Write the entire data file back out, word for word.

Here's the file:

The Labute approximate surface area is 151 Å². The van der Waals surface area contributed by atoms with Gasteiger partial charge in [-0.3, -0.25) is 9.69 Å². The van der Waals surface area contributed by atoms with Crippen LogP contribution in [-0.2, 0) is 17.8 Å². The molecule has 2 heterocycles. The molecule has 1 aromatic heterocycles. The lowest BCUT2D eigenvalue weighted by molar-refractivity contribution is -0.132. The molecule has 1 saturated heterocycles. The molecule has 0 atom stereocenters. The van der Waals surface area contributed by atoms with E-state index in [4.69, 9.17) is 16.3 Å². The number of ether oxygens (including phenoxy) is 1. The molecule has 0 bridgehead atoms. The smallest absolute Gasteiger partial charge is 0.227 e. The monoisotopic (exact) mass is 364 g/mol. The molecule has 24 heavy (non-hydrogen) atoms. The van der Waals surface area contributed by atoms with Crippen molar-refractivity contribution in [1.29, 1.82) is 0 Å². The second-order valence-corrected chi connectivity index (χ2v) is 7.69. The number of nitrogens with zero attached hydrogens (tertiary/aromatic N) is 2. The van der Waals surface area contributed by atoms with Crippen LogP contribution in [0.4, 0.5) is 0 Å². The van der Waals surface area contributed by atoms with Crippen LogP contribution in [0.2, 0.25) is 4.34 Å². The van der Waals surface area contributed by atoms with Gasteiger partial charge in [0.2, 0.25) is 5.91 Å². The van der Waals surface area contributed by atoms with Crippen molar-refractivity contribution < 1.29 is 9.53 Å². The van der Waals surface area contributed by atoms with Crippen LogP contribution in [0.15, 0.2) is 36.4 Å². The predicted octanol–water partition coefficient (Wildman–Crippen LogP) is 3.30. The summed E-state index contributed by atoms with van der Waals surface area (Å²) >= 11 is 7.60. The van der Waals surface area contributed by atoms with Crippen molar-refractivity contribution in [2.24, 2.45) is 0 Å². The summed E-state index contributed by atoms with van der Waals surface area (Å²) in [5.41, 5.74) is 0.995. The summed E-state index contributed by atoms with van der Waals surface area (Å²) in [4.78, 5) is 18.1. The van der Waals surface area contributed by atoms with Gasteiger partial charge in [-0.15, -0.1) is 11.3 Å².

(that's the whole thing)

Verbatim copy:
The Labute approximate surface area is 151 Å². The van der Waals surface area contributed by atoms with Gasteiger partial charge in [-0.3, -0.25) is 9.69 Å². The van der Waals surface area contributed by atoms with Crippen LogP contribution in [-0.2, 0) is 17.8 Å². The molecule has 2 heterocycles. The molecule has 1 aromatic heterocycles. The lowest BCUT2D eigenvalue weighted by molar-refractivity contribution is -0.132. The molecule has 1 saturated heterocycles. The molecule has 0 atom stereocenters. The van der Waals surface area contributed by atoms with E-state index in [4.69, 9.17) is 16.3 Å². The number of ether oxygens (including phenoxy) is 1. The molecule has 0 bridgehead atoms. The smallest absolute Gasteiger partial charge is 0.227 e. The monoisotopic (exact) mass is 364 g/mol. The molecule has 24 heavy (non-hydrogen) atoms. The van der Waals surface area contributed by atoms with Crippen molar-refractivity contribution in [1.29, 1.82) is 0 Å². The second-order valence-corrected chi connectivity index (χ2v) is 7.69. The number of nitrogens with zero attached hydrogens (tertiary/aromatic N) is 2. The van der Waals surface area contributed by atoms with Crippen LogP contribution in [0.4, 0.5) is 0 Å². The van der Waals surface area contributed by atoms with Crippen LogP contribution in [0.2, 0.25) is 4.34 Å². The van der Waals surface area contributed by atoms with Gasteiger partial charge in [0.2, 0.25) is 5.91 Å². The van der Waals surface area contributed by atoms with Crippen molar-refractivity contribution < 1.29 is 9.53 Å². The van der Waals surface area contributed by atoms with Crippen LogP contribution in [0.15, 0.2) is 36.4 Å². The predicted octanol–water partition coefficient (Wildman–Crippen LogP) is 3.30. The summed E-state index contributed by atoms with van der Waals surface area (Å²) >= 11 is 7.60. The van der Waals surface area contributed by atoms with Crippen molar-refractivity contribution in [2.24, 2.45) is 0 Å². The summed E-state index contributed by atoms with van der Waals surface area (Å²) in [5.41, 5.74) is 0.995. The summed E-state index contributed by atoms with van der Waals surface area (Å²) in [4.78, 5) is 18.1. The van der Waals surface area contributed by atoms with Gasteiger partial charge in [-0.15, -0.1) is 11.3 Å².